Former Texas state Sen. Wendy Davis spoke to the Austin community on Wednesday asking students to share their opinion on changes possibly coming to Title IX, the federal law protecting students from sex-based discrimination.
U.S. Secretary of Education Betsy DeVos has proposed changes to Title IX, a section of the Education Amendments Act of 1972, that would allow victims to be cross-examined by their alleged abusers and create a higher standard of evidence for sexual assault cases. But there are downfalls to the revisions, Davis said.
“We understand all too well how issues of gender bias can create a lifelong impact in someone’s ability to realize their full potential,” Davis said. “Everything we do currently that creates obstacles to that equity needs to be undone.”
A period for public comment on the proposed revisions began in November, and lasts until Monday, Jan. 28. This system, called the notice-and-comment process, gives individuals and organizations the opportunity to share their opinions with lawmakers on proposed changes to federal policy, according to the U.S. Department of Education.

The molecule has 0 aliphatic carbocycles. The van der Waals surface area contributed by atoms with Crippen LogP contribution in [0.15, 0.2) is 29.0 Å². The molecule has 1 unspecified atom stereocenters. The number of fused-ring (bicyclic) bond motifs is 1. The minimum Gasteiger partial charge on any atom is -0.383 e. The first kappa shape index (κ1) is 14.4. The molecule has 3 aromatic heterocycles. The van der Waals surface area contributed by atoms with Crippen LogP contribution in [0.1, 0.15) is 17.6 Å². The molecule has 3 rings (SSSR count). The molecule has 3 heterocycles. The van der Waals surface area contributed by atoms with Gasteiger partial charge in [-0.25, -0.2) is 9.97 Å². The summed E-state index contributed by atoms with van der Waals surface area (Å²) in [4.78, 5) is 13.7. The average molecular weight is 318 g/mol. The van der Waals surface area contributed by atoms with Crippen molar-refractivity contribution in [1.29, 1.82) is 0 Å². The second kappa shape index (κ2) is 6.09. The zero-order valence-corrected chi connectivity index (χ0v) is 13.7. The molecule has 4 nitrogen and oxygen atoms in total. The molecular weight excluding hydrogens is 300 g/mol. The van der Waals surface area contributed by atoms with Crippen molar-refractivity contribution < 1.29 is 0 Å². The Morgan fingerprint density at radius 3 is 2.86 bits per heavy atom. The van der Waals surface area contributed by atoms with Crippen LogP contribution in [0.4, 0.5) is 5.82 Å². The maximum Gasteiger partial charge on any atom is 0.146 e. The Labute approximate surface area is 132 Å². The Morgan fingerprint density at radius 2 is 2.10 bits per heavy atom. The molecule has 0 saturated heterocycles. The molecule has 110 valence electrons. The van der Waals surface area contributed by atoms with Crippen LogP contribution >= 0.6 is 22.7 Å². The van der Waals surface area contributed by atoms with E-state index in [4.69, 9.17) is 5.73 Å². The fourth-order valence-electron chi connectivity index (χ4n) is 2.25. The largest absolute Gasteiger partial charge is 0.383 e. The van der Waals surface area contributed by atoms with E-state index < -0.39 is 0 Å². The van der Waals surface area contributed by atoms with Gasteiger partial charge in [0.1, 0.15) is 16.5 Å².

“I can say from experience that when a young person brings their voice forward, it’s different,” Davis said. “It’s not one politically motivated or based on partisanship. It will be a wake-up call for (legislators), and it really will make a difference.”
UT Students for Planned Parenthood and It’s On Us, an Obama-era campaign fighting sexual assault, organized the event at WeWork University Park. Davis was joined by Sage Carson, manager of Know Your IX, and Kate Cartagena, a program manager at Planned Parenthood.
Ashley Deñó, UT Students for Planned Parenthood campus campaign manager, said she finds the proposed changes to Title IX harmful because she believes this change would further traumatize victims.
“Given the high rates of sexual assaults, anyone can be a victim,” Deñó said. “These changes don’t keep victims in mind. My main thing is to make sure you know your voice is heard.”
Nadia Zaidi, biology and philosophy senior, is a member of the Interpersonal Violence Peer Support program at UT and said she sees the value of supporting victims of sexual violence.
“I am interested in the health of the student body and I know firsthand how important it is to have these resources available for students,” Zaidi said. “As a student, as a human and as a woman, I know we need to raise hell.”